COVID-19 has disproportionately impacted medically or socially vulnerable populations in marginalized urban communities across the United States (e.g., people with co-morbidities, working in high risk settings, those refusing or unable to adhere to the State of New Jersey (NJ) prevention guidelines). Social determinants of health (SDH) such as stigma, incarceration, and poverty are associated with increased exposure to COVID-19 and increased deaths. In the absence of effective, potent, and widely available vaccines and treatments, prevention ? i.e., testing, social distancing, contact tracing, and quarantine -- is essential. Little is known about acceptability of COVID-19 testing in low-income and racial/ethnic minority neighborhoods, where residents experience increased barriers to prevention (e.g., inadequate housing, high-risk jobs). However, we have knowledge of cost-effective, evidence-based, and culturally appropriate interventions that have been successfully used to engage people in HIV prevention and treatment. These interventions can be adapted and tested to help address COVID-19. Navigation services (NS) increase HIV testing and adherence to treatment while addressing structural barriers that deter treatment engagement in high-risk communities. Brief counseling increases HIV treatment engagement. This study uses a Sequential, Multiple Assignment Randomized Trial (SMART) with 582 COVID-19 medically/socially vulnerable people. Guided by the COVID-19 Continuum of Prevention, Care, and Treatment, analysis will explore factors associated with testing and adherence to public health recommendations. The study aims include:
Aim 1 : To optimize an adaptive intervention that will increase rates of testing and adherence to NJ COVID-19 recommendations (testing, social distancing, quarantine, hospitalization, contact tracing and acceptance of COVID-19 vaccination) among high-risk populations.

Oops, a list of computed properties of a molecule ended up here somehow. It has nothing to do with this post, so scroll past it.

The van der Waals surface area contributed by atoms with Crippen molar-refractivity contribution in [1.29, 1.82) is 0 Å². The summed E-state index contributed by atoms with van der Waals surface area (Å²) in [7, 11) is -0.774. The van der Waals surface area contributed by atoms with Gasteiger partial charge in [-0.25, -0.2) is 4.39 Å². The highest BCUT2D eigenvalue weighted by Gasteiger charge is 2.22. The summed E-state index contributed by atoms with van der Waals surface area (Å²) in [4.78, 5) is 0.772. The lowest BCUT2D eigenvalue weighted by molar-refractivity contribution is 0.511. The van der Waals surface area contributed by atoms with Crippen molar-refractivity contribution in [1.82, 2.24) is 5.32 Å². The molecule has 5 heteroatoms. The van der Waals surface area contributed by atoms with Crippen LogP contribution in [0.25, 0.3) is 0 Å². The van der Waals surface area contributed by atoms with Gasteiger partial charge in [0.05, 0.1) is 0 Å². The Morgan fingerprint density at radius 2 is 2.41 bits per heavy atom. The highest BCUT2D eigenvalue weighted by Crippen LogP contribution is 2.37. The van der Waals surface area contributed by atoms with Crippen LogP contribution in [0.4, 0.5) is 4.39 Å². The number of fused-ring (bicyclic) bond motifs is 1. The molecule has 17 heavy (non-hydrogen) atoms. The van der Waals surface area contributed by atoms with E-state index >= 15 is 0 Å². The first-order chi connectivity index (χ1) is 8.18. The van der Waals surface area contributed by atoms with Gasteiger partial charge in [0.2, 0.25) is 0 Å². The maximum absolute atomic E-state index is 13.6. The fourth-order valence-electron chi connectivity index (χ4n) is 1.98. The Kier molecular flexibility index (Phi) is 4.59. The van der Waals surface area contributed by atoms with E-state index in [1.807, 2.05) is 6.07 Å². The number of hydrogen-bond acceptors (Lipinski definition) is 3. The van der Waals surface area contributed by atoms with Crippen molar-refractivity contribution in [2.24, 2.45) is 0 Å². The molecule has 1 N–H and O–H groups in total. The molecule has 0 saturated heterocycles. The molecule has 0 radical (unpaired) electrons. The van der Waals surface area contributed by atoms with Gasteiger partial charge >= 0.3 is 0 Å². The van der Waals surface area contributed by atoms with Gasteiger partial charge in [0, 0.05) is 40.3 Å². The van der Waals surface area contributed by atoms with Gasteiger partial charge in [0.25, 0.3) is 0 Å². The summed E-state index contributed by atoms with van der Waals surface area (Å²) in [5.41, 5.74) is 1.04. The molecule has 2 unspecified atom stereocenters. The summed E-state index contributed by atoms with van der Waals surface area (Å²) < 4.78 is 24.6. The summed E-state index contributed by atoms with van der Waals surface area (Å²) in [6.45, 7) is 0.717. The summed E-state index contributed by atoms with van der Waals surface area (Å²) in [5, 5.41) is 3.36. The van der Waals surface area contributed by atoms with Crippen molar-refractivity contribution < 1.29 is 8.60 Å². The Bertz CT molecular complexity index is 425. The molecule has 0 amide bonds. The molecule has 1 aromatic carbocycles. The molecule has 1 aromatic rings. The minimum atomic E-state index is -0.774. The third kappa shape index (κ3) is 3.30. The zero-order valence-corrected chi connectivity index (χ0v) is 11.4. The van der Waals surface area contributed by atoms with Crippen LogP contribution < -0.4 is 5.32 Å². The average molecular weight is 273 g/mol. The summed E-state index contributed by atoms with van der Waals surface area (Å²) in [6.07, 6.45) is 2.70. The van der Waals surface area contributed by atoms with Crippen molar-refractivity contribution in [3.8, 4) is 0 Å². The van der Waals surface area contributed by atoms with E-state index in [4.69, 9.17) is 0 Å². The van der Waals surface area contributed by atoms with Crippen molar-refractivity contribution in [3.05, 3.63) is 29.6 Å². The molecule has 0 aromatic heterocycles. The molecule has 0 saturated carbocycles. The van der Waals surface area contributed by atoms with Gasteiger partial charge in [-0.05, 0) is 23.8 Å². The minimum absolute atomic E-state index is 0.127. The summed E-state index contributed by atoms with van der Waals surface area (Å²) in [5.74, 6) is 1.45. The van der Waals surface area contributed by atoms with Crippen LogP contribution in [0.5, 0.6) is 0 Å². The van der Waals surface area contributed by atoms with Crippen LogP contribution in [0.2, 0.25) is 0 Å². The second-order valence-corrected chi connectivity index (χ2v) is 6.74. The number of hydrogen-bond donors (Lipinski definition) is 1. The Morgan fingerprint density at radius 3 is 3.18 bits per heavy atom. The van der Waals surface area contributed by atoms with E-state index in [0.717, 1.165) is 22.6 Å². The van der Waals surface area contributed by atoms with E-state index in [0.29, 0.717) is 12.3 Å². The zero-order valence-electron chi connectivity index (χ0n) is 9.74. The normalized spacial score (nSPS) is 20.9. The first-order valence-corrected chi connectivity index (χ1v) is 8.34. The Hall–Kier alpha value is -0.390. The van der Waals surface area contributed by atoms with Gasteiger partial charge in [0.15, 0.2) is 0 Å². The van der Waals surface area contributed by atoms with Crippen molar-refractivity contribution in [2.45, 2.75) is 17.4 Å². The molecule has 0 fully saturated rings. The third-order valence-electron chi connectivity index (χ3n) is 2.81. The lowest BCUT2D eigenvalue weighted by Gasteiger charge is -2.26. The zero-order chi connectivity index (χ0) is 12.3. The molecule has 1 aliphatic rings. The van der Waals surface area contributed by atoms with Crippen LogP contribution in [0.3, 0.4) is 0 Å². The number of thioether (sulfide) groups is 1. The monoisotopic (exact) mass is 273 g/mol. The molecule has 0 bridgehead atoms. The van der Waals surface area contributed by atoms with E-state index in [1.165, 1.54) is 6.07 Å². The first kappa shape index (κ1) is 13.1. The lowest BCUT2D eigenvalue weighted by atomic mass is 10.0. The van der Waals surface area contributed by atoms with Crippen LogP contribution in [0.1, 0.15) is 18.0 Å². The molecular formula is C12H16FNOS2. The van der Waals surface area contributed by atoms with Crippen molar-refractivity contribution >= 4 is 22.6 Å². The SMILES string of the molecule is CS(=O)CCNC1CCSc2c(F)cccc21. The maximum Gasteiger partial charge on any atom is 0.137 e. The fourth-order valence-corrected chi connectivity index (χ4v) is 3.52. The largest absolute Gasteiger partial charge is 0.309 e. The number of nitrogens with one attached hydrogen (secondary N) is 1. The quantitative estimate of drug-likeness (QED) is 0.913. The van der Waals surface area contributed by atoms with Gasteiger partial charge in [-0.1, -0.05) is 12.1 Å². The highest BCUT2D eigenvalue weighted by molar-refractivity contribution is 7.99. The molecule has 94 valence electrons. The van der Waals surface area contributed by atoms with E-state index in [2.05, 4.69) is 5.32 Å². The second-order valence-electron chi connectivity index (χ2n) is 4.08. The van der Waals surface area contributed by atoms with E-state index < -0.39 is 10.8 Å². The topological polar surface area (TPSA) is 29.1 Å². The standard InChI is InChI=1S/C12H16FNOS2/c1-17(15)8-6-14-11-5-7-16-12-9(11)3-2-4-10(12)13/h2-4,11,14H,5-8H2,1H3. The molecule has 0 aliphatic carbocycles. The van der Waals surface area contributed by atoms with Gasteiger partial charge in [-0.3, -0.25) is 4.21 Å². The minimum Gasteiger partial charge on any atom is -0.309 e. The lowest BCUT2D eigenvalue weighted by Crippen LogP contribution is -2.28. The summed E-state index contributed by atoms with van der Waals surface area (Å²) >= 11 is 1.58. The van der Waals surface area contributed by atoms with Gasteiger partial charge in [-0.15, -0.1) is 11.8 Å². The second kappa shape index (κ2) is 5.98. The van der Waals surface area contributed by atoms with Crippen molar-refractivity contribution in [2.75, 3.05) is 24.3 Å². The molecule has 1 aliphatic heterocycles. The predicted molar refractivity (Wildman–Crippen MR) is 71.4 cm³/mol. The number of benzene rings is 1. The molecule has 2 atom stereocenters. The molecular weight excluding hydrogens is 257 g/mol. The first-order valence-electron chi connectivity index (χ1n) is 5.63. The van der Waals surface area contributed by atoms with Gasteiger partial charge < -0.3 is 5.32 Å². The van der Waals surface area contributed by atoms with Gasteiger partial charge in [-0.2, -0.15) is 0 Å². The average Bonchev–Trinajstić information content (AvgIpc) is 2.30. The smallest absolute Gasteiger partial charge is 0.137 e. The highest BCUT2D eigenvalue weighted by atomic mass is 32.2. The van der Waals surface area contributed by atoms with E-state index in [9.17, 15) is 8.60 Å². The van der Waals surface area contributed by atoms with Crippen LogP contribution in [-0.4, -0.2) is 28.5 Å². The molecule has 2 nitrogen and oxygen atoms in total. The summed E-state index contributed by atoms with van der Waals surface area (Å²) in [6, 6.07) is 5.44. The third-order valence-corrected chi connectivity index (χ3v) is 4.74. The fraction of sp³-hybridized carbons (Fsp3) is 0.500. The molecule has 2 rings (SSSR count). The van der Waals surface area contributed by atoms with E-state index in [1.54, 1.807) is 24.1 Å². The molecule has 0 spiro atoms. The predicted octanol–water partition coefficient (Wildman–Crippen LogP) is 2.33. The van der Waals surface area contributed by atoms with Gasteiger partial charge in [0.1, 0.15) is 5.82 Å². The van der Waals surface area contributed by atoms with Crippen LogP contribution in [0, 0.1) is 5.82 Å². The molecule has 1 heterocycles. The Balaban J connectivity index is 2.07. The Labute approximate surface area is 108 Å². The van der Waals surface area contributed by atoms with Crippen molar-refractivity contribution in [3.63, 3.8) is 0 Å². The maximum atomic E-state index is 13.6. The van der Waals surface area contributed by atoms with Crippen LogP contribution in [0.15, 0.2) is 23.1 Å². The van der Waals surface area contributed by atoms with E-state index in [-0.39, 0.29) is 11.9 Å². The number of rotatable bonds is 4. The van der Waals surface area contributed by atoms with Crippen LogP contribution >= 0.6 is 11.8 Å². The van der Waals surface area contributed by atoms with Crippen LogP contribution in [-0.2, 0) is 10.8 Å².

Aim 2 : To identify predictors of testing completion and adherence to NJ recommendations. This study is innovative in its application of existing evidence-based interventions to address COVID-19 and the use of SMART following Community Based Participatory Research principles. It has

Public Health Relevance

Little is known about the acceptability of COVID-19 testing in low-income and racial/ethnic minority neighborhoods, where residents experience increased barriers to prevention and treatment (e.g., unstable housing, higher risk jobs). In this study, community members and researchers will work together as partners with a community-based organization to test an intervention to increase COVID-19 testing and adherence to science-based COVID-19 treatment and prevention recommendations. The study will also produce in-depth qualitative data identifying ways to overcome barriers for those who do not accept testing or adhere to NJ COVID-19 recommendations.

National Institute of Health (NIH)
National Institute on Minority Health and Health Disparities (NIMHD)
Research Project (R01)
Project #
Application #
Study Section
Special Emphasis Panel (ZMD1)
Program Officer
Alvidrez, Jennifer L
Project Start
Project End
Budget Start
Budget End
Support Year
Fiscal Year
Total Cost
Indirect Cost
University of Illinois Urbana-Champaign
Schools of Social Welfare/Work
United States
Zip Code